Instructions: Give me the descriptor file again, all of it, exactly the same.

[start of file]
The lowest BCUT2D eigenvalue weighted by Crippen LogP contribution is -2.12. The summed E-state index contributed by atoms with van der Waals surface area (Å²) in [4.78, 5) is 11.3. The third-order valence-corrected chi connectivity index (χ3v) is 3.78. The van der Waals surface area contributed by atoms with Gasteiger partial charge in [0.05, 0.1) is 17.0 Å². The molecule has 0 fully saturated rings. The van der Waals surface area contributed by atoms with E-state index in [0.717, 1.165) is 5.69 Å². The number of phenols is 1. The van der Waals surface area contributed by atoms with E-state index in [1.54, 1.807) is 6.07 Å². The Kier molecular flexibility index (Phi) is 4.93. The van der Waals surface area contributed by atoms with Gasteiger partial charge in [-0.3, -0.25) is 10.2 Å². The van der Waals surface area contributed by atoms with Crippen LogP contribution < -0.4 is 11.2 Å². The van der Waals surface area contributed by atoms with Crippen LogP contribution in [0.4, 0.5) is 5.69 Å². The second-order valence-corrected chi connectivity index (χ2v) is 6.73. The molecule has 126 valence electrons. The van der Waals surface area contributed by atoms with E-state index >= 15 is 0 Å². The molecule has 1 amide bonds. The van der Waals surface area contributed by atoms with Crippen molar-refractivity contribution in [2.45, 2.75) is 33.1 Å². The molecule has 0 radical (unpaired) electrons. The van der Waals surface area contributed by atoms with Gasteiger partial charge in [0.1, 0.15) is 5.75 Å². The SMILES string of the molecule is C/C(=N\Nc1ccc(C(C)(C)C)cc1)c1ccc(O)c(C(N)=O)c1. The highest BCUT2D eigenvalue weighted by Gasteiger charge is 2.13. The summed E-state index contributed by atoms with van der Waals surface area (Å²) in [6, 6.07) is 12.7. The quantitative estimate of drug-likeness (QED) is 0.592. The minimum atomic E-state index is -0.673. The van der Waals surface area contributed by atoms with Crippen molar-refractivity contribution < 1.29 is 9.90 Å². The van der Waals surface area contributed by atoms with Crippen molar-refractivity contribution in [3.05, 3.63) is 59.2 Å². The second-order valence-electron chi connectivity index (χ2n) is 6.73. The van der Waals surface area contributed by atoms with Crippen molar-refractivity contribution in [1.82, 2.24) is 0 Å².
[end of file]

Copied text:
The lowest BCUT2D eigenvalue weighted by Crippen LogP contribution is -2.12. The summed E-state index contributed by atoms with van der Waals surface area (Å²) in [4.78, 5) is 11.3. The third-order valence-corrected chi connectivity index (χ3v) is 3.78. The van der Waals surface area contributed by atoms with Gasteiger partial charge in [0.05, 0.1) is 17.0 Å². The molecule has 0 fully saturated rings. The van der Waals surface area contributed by atoms with E-state index in [0.717, 1.165) is 5.69 Å². The number of phenols is 1. The van der Waals surface area contributed by atoms with E-state index in [1.54, 1.807) is 6.07 Å². The Kier molecular flexibility index (Phi) is 4.93. The van der Waals surface area contributed by atoms with Gasteiger partial charge in [-0.3, -0.25) is 10.2 Å². The van der Waals surface area contributed by atoms with Crippen LogP contribution < -0.4 is 11.2 Å². The van der Waals surface area contributed by atoms with Crippen LogP contribution in [0.4, 0.5) is 5.69 Å². The second-order valence-corrected chi connectivity index (χ2v) is 6.73. The molecule has 126 valence electrons. The van der Waals surface area contributed by atoms with E-state index >= 15 is 0 Å². The molecule has 1 amide bonds. The van der Waals surface area contributed by atoms with Crippen molar-refractivity contribution in [2.45, 2.75) is 33.1 Å². The molecule has 0 radical (unpaired) electrons. The van der Waals surface area contributed by atoms with Gasteiger partial charge in [0.1, 0.15) is 5.75 Å². The SMILES string of the molecule is C/C(=N\Nc1ccc(C(C)(C)C)cc1)c1ccc(O)c(C(N)=O)c1. The highest BCUT2D eigenvalue weighted by Gasteiger charge is 2.13. The summed E-state index contributed by atoms with van der Waals surface area (Å²) in [6, 6.07) is 12.7. The quantitative estimate of drug-likeness (QED) is 0.592. The minimum atomic E-state index is -0.673. The van der Waals surface area contributed by atoms with Crippen molar-refractivity contribution < 1.29 is 9.90 Å². The van der Waals surface area contributed by atoms with Crippen molar-refractivity contribution in [3.05, 3.63) is 59.2 Å². The second-order valence-electron chi connectivity index (χ2n) is 6.73. The van der Waals surface area contributed by atoms with Crippen molar-refractivity contribution in [1.82, 2.24) is 0 Å².